Alice Taylor


Life
1938- ; b. 28 Feb., Newmarket, Co. Cork; ed. Dromanarigle School., St Mary’s Secondary School, and Drishane Convent, Co. Cork; raised in small farm; telephonist in Killarney and Bandon; on marriage to Gabriel Murphy moved to Innishannon; m. Gabriel Murphy of Innishannon, Co. Cork, and ran guest-house, then supermarket-cum-post office; four sons and a dg.;
 
issued To School Through the Fields (1988), anecdotal autobiography and classic account of Irish childhood based on the neighbourhood of Innishannon; published by Steve MacDonogh, it became best-seller Irish-published book in Ireland up to that date; issued sequels as Quench the Lamp and The Village (1992);
 
issued The Woman of the House (1997), a first novel; issued Going to the Well (1998), poems; issued Across the River (2000), a novel; issued A Fallen Leaf (2004), a memoir of bereavement; suffered death of her husband, Dec. 2005; issued House of Memories (2005), concerning the struggle of the Conway family to survive after the father’s sudden death. ATT
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Works
Memoir
  • To School Through the Fields (Dingle: Brandon 1988; NY: St Martins Press 1990; London: Century Publ. 1991), 275pp.;
  • An Irish Country Diary (Dingle: Brandon 1988);
  • Quench the Lamp (Dingle: Brandon 1990), 196pp. and Do. (NY: St Martins Press 1991) [into ISIS large print 1992];
  • The Village (Dingle: Brandon 1992, 1996);
  • The Woman of the House (Dingle: Mount Eagle 1997);
  • Going to the Well (Dingle: Mount Eagle 1998), 89pp.;
  • Across the River (Dingle: Mount Eagle 2000), 283pp.;
  • A Fallen Leaf: A Journey Through Bereavement (Dnigle: Brandon Press 2004), 160pp.;
  • House of Memories (Dingle: Brandon Press 2005, 2006), 288pp.;
  • The Parish (Dingle: Brandon Press 2008), 221pp.
 
Reprints incl. To School Through the Fields and Quench the Lamp [one vol.] (London: Century Publ. 1991; 1996), 154, 173, 156pp.; Country Days; Quench the Lamp; To School Through the Fields [uniform edn.] (Brandon Press 1999), all 192pp.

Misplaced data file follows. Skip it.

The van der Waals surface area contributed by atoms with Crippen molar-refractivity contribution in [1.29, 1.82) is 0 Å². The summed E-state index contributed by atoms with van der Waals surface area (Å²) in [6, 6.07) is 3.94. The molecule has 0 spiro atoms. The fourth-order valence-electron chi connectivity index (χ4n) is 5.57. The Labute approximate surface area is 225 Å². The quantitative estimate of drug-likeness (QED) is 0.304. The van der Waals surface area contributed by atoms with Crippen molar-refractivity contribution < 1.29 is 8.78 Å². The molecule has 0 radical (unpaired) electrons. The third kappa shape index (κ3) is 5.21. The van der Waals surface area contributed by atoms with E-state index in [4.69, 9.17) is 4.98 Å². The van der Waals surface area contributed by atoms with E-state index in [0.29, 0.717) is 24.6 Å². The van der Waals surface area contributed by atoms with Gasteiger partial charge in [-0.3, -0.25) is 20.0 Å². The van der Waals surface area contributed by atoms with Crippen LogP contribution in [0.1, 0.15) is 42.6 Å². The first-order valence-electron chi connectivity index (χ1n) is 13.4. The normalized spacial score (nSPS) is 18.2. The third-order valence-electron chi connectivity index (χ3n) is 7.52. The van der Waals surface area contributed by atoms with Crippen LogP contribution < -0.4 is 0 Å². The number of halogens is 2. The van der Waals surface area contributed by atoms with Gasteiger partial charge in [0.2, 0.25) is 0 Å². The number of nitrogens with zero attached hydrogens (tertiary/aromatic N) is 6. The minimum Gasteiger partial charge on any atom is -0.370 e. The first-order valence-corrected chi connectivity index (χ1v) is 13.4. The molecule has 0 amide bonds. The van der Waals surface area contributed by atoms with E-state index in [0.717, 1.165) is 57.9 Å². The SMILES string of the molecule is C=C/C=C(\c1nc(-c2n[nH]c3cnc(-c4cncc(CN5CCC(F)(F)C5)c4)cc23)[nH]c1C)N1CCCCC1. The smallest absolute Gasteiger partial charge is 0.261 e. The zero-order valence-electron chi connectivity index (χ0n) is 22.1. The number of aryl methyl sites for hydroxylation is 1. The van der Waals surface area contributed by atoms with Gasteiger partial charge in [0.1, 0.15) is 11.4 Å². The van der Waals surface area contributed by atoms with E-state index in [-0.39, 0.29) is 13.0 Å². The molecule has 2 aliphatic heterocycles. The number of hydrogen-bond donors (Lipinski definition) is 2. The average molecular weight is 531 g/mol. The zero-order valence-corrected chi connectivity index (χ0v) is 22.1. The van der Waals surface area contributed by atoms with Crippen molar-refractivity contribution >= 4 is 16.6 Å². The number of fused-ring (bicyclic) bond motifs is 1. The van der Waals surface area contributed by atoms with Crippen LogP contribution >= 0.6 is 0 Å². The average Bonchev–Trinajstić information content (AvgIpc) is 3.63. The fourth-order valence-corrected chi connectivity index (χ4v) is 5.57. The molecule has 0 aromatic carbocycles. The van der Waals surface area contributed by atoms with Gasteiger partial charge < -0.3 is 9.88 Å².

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Poetry
  • Close to the Earth (Dingle: Brandon Press 1989) [port. on cover];
  • The Journey: New and Selected Poems (Dingle: Brandon Press 2009), 206pp.
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Miscellaneous
  • Secrets of the Oak (Brandon ?1992), fairytale for children;
  • Night Before Christmas (Brandon 1994);
  • A Country Miscellany (Mount Eagle 1999), 123pp. [essays];
  • Introduction to Stephen Rynne, Green Fields: A Journal of Irish Country Life [1938] (Dingle: Brandon 1995);
  • A Child’s Book of Irish Rhymes (Bath: Barefoot 1996), 48pp. [ill. by Nicola Emoe].
 
Discography
  • An Evening with Alice Taylor (Dingle: Brandon Books 2001), sound-cassette [90mins.]
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Commentary
Books Ireland
: ‘There is no writer more full of the milk of human kindness … this book will find a ready market among her fans.’ (Brandon Catalogue, 1994-95, p.9, attached to listing for Country Days, 1988.)

Hugh Oram, review of The Parish, in Books Ireland (Sept. 2008): ‘She tells the story of life in the parish just as it has been for so many generations, so it has great continuity. We have all moved on in the twenty years since Alice had her first big hit and the country has changed inexorably and in many places, dramatically. But for [sic] anyone who enjoys a sense of continuity and a sfeeling that the tried and trsuted old ways of playing out the social life of a village and parish are more or less as they always were, will get great enjoyment from the book. She’s a shrewd observer and writes of how young people these days have clipped heavy mortages round their necks, that is if they can get them in the first place [...]’ (p.182.)

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Quotations
Seasonal Tale from The Night Before Christmas ’: ‘It was well-known in the town that the Taylor’s jennet had to be kept at a safe distance and whenever he stood tethered to a pole in the street he was given a wide berth by passers-by; his hooded eyes were always on the look-out for a likely victim. He would stand by the side of the street pretending to be asleep waiting for the unwary to venture too close[,] and when absent-minded pedestrians came along he would whip his long jaw in their direction and sample an elbow and if he got them in time, or a bottom if they were moving away [… &c.]’ (In Sunday Independent, 24 Dec. 1995 [Leisure], 9L.)

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The Night Before Christmas (1994): ‘The Magic of Christmas was out in the moonlight haggard with the cattle and down the fields with the sheep but most of all it was here in the holly-filled kitchen with the little battered crib under the tree and the tall candle lighting the window. The candle was the light of Christmas and the key that opened the door into the holy night.’ (Excerpt in Brandon Press Catalogue 1994-95).

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